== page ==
The consumer demand for greener product and service options can drive a shift towards a more sustainable economy. Changing consumer behaviour can result in, for example, an increased uptake of renewable energy in households and selection of consumer products made with the use of renewables.
Many consumers today are concerned about sustainability, but making it easy and attractive to be a “green consumer” is crucial to translate this interest into action. One area where initiatives have directed consumer behaviour in a more sustainable direction is in the purchase of electric cars. In many places, like Norway, sales are growing because of governmental interventions that make the choice of buying an electric car attractive to consumers. This can be achieved through, for example, price incentives or initiatives like privileged parking status or access to restricted lanes. Initiatives like public procurement policies that favour “green” products and services can directly increase demand for these options. Resulting spillover effects on private consumption have also been shown to exist.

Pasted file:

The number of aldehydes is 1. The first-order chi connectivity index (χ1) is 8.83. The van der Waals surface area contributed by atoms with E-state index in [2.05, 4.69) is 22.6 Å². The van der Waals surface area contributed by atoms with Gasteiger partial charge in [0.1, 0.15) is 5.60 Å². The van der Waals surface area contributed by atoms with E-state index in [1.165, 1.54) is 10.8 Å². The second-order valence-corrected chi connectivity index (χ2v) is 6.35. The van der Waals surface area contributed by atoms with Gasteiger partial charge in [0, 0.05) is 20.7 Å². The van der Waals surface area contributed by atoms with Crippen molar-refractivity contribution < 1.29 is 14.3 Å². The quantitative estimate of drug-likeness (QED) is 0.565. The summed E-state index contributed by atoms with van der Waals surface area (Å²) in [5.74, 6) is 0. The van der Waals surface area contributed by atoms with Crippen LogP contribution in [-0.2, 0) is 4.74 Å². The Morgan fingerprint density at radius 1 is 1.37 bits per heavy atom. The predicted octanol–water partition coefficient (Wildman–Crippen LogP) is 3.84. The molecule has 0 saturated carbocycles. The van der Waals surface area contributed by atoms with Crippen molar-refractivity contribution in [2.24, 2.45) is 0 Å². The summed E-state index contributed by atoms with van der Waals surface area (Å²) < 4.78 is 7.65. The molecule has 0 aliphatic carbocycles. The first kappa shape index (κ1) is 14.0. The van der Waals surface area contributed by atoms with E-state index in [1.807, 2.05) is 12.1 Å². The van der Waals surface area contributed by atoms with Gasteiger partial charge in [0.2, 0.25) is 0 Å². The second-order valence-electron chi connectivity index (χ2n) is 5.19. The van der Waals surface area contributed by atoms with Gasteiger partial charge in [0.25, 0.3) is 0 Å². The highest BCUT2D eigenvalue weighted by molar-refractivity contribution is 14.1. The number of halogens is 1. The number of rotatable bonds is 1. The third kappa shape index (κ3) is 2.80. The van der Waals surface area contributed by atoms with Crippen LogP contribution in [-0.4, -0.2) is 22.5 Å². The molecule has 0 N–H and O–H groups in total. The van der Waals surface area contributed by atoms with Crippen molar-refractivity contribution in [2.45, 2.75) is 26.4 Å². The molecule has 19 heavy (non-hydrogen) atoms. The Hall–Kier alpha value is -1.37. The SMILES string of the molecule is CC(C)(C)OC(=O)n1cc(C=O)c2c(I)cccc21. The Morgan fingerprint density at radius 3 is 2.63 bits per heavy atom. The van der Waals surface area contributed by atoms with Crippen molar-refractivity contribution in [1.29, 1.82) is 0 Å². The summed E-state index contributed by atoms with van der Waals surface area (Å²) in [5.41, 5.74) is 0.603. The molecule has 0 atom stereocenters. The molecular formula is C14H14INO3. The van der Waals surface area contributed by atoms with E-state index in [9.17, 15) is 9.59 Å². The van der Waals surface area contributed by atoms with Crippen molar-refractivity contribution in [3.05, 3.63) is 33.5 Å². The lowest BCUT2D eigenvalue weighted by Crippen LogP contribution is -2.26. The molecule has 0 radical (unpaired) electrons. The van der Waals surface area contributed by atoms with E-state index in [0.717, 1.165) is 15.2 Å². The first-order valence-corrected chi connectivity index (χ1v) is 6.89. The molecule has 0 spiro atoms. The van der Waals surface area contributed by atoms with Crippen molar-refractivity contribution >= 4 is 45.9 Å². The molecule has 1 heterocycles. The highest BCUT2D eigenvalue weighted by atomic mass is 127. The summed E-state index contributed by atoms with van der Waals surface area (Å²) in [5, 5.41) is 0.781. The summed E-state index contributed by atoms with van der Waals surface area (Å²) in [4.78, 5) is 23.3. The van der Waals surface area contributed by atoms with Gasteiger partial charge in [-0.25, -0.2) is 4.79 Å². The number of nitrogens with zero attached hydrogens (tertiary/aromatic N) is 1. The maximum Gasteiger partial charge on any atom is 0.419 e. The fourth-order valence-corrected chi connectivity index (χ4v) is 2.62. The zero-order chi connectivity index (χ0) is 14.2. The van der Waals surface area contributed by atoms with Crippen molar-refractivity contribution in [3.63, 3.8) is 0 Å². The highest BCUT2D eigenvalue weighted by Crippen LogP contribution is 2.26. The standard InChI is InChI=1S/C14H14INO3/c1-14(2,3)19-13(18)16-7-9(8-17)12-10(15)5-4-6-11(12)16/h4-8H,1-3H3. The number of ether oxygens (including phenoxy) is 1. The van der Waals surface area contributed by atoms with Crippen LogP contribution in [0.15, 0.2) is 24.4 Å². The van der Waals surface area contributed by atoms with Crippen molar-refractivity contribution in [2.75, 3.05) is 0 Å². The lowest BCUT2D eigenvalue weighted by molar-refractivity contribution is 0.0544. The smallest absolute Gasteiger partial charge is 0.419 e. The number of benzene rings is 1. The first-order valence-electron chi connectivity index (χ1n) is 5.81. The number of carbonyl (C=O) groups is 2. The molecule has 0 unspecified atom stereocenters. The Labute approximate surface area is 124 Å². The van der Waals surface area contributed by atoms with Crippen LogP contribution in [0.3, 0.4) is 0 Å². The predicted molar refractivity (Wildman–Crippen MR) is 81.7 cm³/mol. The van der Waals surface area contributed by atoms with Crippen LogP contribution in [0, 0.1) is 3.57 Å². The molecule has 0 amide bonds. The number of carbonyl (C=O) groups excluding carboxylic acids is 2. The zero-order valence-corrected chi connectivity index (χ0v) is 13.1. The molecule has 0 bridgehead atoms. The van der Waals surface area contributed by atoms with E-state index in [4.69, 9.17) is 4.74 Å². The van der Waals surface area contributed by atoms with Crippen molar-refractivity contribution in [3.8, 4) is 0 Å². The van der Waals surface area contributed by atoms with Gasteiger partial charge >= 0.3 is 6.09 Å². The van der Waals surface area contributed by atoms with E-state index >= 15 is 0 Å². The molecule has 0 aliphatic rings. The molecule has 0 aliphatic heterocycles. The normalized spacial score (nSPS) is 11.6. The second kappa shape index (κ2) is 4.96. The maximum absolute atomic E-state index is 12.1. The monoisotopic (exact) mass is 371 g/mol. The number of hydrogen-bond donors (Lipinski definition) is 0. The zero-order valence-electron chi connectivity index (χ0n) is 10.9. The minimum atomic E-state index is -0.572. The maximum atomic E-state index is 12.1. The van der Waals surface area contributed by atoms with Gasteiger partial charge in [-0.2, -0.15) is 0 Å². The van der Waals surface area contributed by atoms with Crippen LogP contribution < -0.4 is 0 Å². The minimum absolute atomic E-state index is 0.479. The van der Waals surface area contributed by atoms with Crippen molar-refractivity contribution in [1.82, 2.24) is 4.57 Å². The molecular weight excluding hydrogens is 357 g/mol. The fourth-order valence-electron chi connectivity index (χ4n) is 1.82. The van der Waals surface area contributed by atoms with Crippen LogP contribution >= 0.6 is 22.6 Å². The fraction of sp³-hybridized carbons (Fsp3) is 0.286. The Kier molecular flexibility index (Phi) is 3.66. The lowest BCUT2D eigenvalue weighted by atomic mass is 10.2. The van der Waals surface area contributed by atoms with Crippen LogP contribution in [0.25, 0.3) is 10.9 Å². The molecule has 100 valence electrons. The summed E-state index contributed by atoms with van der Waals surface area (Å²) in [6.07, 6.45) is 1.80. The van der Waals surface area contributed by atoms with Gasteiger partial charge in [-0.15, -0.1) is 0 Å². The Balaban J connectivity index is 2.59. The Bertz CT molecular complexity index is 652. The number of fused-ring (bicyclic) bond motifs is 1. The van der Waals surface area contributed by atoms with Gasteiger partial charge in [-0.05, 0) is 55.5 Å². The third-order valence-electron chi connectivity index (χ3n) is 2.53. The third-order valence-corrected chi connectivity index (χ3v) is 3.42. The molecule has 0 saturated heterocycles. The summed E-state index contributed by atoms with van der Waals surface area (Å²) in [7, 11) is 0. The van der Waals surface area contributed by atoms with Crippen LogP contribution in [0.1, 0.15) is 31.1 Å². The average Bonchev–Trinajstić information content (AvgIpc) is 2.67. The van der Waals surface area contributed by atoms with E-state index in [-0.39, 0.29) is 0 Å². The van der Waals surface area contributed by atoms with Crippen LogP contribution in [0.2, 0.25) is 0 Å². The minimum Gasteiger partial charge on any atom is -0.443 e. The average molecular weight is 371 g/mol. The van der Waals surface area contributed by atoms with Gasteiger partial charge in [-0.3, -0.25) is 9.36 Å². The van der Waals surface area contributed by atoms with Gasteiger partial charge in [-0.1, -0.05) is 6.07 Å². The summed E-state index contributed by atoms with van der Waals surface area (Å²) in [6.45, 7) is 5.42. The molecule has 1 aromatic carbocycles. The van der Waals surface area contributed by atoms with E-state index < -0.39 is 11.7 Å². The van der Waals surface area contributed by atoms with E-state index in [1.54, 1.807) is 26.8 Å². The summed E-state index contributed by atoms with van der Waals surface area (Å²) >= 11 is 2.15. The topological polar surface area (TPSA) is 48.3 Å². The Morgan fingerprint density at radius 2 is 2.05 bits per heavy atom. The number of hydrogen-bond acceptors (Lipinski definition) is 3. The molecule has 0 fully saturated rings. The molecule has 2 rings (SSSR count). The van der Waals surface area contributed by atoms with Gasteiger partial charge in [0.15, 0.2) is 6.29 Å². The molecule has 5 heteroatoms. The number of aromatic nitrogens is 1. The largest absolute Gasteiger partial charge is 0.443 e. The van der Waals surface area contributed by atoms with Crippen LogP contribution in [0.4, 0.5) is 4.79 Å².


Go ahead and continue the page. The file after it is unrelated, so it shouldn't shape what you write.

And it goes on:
However, social norms also play an important role in shaping consumer choices. Studies have shown that these norms are the prime reason why people choose sustainable products and services. For example, opting to holiday close to home to avoid the emissions resulting from air travel has a high signalling value for the individual. As such, the value of being associated with a sustainable lifestyle can be leveraged to promote more sustainable consumer choices. Design and marketing to make green products attractive is essential here.
Consumers care about sustainability, but if they are to act accordingly, credible information about the benefits of green choices as well as initiatives to facilitate them (such as labelling) need to be adopted. These can also help to build demand-side pressure to initiate larger structural changes.